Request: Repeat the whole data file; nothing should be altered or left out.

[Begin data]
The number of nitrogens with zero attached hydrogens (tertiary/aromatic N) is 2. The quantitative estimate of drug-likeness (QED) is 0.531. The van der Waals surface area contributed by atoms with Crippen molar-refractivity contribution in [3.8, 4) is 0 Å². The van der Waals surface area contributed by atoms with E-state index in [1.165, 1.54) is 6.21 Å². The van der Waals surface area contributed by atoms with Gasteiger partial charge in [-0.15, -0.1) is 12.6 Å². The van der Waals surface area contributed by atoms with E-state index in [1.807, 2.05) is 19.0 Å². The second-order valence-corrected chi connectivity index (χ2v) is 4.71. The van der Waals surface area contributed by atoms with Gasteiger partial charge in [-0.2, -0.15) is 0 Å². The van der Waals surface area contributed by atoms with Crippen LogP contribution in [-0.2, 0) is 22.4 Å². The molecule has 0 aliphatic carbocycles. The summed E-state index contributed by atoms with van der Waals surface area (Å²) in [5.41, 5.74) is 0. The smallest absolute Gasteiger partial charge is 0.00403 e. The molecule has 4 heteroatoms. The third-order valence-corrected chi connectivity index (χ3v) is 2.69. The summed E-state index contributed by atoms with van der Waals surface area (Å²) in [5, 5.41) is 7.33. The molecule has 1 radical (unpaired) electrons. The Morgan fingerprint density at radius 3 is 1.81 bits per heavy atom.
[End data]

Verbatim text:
The number of nitrogens with zero attached hydrogens (tertiary/aromatic N) is 2. The quantitative estimate of drug-likeness (QED) is 0.531. The van der Waals surface area contributed by atoms with Crippen molar-refractivity contribution in [3.8, 4) is 0 Å². The van der Waals surface area contributed by atoms with E-state index in [1.165, 1.54) is 6.21 Å². The van der Waals surface area contributed by atoms with Gasteiger partial charge in [-0.15, -0.1) is 12.6 Å². The van der Waals surface area contributed by atoms with E-state index in [1.807, 2.05) is 19.0 Å². The second-order valence-corrected chi connectivity index (χ2v) is 4.71. The van der Waals surface area contributed by atoms with Gasteiger partial charge in [-0.2, -0.15) is 0 Å². The van der Waals surface area contributed by atoms with Crippen LogP contribution in [-0.2, 0) is 22.4 Å². The molecule has 0 aliphatic carbocycles. The summed E-state index contributed by atoms with van der Waals surface area (Å²) in [5.41, 5.74) is 0. The smallest absolute Gasteiger partial charge is 0.00403 e. The molecule has 4 heteroatoms. The third-order valence-corrected chi connectivity index (χ3v) is 2.69. The summed E-state index contributed by atoms with van der Waals surface area (Å²) in [5, 5.41) is 7.33. The molecule has 1 radical (unpaired) electrons. The Morgan fingerprint density at radius 3 is 1.81 bits per heavy atom.